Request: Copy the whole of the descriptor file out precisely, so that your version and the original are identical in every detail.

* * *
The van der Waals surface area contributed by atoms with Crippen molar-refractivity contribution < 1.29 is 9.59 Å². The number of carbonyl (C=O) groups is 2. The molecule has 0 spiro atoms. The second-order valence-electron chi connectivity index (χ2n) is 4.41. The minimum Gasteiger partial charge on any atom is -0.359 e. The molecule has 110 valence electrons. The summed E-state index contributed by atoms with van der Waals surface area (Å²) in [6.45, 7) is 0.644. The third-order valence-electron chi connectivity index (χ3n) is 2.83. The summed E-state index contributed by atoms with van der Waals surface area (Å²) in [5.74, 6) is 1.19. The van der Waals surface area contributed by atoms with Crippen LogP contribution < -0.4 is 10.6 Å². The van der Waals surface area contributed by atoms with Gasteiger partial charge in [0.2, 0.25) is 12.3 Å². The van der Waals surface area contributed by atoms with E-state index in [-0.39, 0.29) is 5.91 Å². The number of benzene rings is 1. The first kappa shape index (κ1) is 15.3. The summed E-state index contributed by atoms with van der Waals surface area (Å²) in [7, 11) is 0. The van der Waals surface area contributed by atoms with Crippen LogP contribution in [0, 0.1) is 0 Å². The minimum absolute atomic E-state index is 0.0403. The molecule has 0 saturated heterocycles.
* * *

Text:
The van der Waals surface area contributed by atoms with Crippen molar-refractivity contribution < 1.29 is 9.59 Å². The number of carbonyl (C=O) groups is 2. The molecule has 0 spiro atoms. The second-order valence-electron chi connectivity index (χ2n) is 4.41. The minimum Gasteiger partial charge on any atom is -0.359 e. The molecule has 110 valence electrons. The summed E-state index contributed by atoms with van der Waals surface area (Å²) in [6.45, 7) is 0.644. The third-order valence-electron chi connectivity index (χ3n) is 2.83. The summed E-state index contributed by atoms with van der Waals surface area (Å²) in [5.74, 6) is 1.19. The van der Waals surface area contributed by atoms with Crippen LogP contribution < -0.4 is 10.6 Å². The van der Waals surface area contributed by atoms with Gasteiger partial charge in [0.2, 0.25) is 12.3 Å². The van der Waals surface area contributed by atoms with E-state index in [-0.39, 0.29) is 5.91 Å². The number of benzene rings is 1. The first kappa shape index (κ1) is 15.3. The summed E-state index contributed by atoms with van der Waals surface area (Å²) in [7, 11) is 0. The van der Waals surface area contributed by atoms with Crippen LogP contribution in [0, 0.1) is 0 Å². The minimum absolute atomic E-state index is 0.0403. The molecule has 0 saturated heterocycles.